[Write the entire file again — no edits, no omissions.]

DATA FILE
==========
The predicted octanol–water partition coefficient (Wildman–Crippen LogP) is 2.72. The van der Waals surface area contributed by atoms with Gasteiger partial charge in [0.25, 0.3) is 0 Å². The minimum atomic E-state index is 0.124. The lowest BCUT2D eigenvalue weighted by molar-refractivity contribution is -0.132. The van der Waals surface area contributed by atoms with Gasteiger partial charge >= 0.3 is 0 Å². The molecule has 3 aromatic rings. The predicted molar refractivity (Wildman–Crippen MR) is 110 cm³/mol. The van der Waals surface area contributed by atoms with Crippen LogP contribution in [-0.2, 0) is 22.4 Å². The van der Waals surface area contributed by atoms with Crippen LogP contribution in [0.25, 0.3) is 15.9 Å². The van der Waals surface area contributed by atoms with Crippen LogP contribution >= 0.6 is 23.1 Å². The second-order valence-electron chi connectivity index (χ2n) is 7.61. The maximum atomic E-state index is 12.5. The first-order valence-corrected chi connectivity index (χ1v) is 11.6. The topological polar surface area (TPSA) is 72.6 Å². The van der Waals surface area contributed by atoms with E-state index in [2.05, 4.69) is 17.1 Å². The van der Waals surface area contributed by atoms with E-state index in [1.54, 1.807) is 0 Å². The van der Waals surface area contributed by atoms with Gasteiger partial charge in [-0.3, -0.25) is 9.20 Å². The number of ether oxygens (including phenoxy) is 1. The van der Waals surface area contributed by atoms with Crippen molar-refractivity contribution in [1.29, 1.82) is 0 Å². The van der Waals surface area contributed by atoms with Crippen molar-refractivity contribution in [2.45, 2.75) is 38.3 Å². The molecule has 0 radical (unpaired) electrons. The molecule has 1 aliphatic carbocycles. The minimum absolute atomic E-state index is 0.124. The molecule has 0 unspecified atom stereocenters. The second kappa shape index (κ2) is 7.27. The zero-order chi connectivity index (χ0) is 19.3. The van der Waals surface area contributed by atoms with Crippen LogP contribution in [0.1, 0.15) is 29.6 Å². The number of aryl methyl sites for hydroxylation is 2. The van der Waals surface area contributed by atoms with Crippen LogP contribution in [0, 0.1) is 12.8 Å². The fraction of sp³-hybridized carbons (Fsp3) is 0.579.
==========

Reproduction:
The predicted octanol–water partition coefficient (Wildman–Crippen LogP) is 2.72. The van der Waals surface area contributed by atoms with Gasteiger partial charge in [0.25, 0.3) is 0 Å². The minimum atomic E-state index is 0.124. The lowest BCUT2D eigenvalue weighted by molar-refractivity contribution is -0.132. The van der Waals surface area contributed by atoms with Gasteiger partial charge >= 0.3 is 0 Å². The molecule has 3 aromatic rings. The predicted molar refractivity (Wildman–Crippen MR) is 110 cm³/mol. The van der Waals surface area contributed by atoms with Crippen LogP contribution in [-0.2, 0) is 22.4 Å². The van der Waals surface area contributed by atoms with Crippen LogP contribution in [0.25, 0.3) is 15.9 Å². The van der Waals surface area contributed by atoms with Crippen LogP contribution >= 0.6 is 23.1 Å². The second-order valence-electron chi connectivity index (χ2n) is 7.61. The maximum atomic E-state index is 12.5. The first-order valence-corrected chi connectivity index (χ1v) is 11.6. The topological polar surface area (TPSA) is 72.6 Å². The van der Waals surface area contributed by atoms with E-state index in [2.05, 4.69) is 17.1 Å². The van der Waals surface area contributed by atoms with E-state index in [1.54, 1.807) is 0 Å². The van der Waals surface area contributed by atoms with Gasteiger partial charge in [-0.3, -0.25) is 9.20 Å². The number of ether oxygens (including phenoxy) is 1. The van der Waals surface area contributed by atoms with Crippen molar-refractivity contribution in [1.29, 1.82) is 0 Å². The van der Waals surface area contributed by atoms with Crippen molar-refractivity contribution in [2.45, 2.75) is 38.3 Å². The molecule has 0 radical (unpaired) electrons. The molecule has 1 aliphatic carbocycles. The minimum absolute atomic E-state index is 0.124. The molecule has 0 unspecified atom stereocenters. The second kappa shape index (κ2) is 7.27. The zero-order chi connectivity index (χ0) is 19.3. The van der Waals surface area contributed by atoms with Crippen LogP contribution in [0.1, 0.15) is 29.6 Å². The number of aryl methyl sites for hydroxylation is 2. The van der Waals surface area contributed by atoms with Crippen LogP contribution in [0, 0.1) is 12.8 Å². The fraction of sp³-hybridized carbons (Fsp3) is 0.579.